• 2. Melt the chocolate, either in a microwave on medium or in a pot set over another pot filled with an inch of simmering water. (Make sure no water splashes into the chocolate or it’ll seize and become grainy, and you’ll become grouchy.) Set aside to cool until just warm.
  • 3. Meanwhile, dump the sugar, flour, baking soda, and salt in the bowl of a stand mixer fitted with a paddle attachment.
  • 4. Whisk together the hot espresso, sour cream, canola oil, butter, and vanilla and chocolate extracts in a medium bowl. Pour this coffee-sour cream concoction into the dry ingredients in the stand mixer and mix on low until just blended, about 30 seconds. Slowly drizzle in the beaten eggs and mix on medium until smooth. Scrape in the melted chocolate and beat until the batter is uniform in color, about 15 seconds. The batter will be thin, but that’s how it should be.
  • 5. Divide the batter evenly between the 2 pans and bake for 30 to 40 minutes, until a tester comes out clean. Transfer the cakes to a wire rack to cool for 10 minutes. Run a sharp knife around the edge of each cake and invert them onto another rack to cool completely.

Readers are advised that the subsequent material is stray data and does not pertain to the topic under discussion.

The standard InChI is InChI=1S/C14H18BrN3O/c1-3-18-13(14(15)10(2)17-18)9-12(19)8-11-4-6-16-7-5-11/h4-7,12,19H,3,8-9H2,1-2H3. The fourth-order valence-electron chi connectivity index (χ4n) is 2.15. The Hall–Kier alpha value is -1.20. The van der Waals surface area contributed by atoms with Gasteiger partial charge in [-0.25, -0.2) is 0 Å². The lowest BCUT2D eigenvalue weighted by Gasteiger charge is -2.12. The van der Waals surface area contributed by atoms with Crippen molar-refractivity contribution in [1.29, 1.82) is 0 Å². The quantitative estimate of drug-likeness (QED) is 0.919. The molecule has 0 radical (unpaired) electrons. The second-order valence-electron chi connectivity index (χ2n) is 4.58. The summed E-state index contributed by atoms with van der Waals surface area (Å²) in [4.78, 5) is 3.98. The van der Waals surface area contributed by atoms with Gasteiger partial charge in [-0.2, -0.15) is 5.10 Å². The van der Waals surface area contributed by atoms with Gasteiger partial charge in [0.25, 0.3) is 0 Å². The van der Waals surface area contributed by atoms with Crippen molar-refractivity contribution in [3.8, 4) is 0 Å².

• Make the espresso frosting
  • 6. Dissolve the espresso granules in the water. Pour the espresso mixture into a food processor (see: food processor) and add the butter, sugar, and heavy cream. Process the mixture until light and fluffy, about 5 minutes. The frosting will look hopelessly curdled and destroyed at first, but then just when you’re about to lose all faith, it will come together beautifully. (Cross my heart.)
  • Assemble the cake
  • 7. Frost the cake as usual. Devour immediately, also as usual.
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Comments

  1. …making it tonight (yet again) for my daughter Brigit’s 15th Birthday Party this Friday. I will wrap and freeze the (3) layers for maximum moistness before I make that oh-so-silky mocha frosting Friday morning! (et Bien Sur, Julia’s Boeuf Bourguignon c’est l’entree’). Thanks for making me remember this keeper by making it so, well, memorable, David. <3<3